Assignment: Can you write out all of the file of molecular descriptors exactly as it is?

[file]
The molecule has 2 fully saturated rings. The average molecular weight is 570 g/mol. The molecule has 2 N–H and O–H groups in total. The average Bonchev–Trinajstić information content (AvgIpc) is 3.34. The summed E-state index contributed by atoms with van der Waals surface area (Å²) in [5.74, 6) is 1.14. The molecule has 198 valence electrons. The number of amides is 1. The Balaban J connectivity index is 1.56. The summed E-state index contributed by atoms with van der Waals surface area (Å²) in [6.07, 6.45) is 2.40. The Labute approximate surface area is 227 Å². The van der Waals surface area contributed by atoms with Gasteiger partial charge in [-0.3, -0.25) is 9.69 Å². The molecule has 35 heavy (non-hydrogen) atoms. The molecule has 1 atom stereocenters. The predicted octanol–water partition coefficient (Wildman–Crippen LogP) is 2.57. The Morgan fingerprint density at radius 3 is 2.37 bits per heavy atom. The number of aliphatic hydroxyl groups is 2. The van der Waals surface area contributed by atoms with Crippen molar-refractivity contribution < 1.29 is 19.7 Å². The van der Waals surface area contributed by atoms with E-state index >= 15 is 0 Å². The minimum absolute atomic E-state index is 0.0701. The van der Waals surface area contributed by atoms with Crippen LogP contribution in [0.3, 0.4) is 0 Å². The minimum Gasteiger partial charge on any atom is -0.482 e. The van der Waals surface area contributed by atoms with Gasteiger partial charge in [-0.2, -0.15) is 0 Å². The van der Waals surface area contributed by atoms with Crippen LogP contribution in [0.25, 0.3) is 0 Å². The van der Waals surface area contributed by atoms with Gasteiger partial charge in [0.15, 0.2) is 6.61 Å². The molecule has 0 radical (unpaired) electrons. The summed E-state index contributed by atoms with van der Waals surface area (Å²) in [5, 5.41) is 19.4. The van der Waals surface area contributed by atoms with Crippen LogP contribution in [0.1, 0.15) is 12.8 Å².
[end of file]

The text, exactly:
The molecule has 2 fully saturated rings. The average molecular weight is 570 g/mol. The molecule has 2 N–H and O–H groups in total. The average Bonchev–Trinajstić information content (AvgIpc) is 3.34. The summed E-state index contributed by atoms with van der Waals surface area (Å²) in [5.74, 6) is 1.14. The molecule has 198 valence electrons. The number of amides is 1. The Balaban J connectivity index is 1.56. The summed E-state index contributed by atoms with van der Waals surface area (Å²) in [6.07, 6.45) is 2.40. The Labute approximate surface area is 227 Å². The van der Waals surface area contributed by atoms with Gasteiger partial charge in [-0.3, -0.25) is 9.69 Å². The molecule has 35 heavy (non-hydrogen) atoms. The molecule has 1 atom stereocenters. The predicted octanol–water partition coefficient (Wildman–Crippen LogP) is 2.57. The Morgan fingerprint density at radius 3 is 2.37 bits per heavy atom. The number of aliphatic hydroxyl groups is 2. The van der Waals surface area contributed by atoms with Crippen molar-refractivity contribution < 1.29 is 19.7 Å². The van der Waals surface area contributed by atoms with E-state index >= 15 is 0 Å². The minimum absolute atomic E-state index is 0.0701. The van der Waals surface area contributed by atoms with Crippen LogP contribution in [0.3, 0.4) is 0 Å². The minimum Gasteiger partial charge on any atom is -0.482 e. The van der Waals surface area contributed by atoms with Gasteiger partial charge in [-0.2, -0.15) is 0 Å². The van der Waals surface area contributed by atoms with Crippen LogP contribution in [0.25, 0.3) is 0 Å². The van der Waals surface area contributed by atoms with Gasteiger partial charge in [0.15, 0.2) is 6.61 Å². The molecule has 0 radical (unpaired) electrons. The summed E-state index contributed by atoms with van der Waals surface area (Å²) in [5, 5.41) is 19.4. The van der Waals surface area contributed by atoms with Crippen LogP contribution in [0.1, 0.15) is 12.8 Å².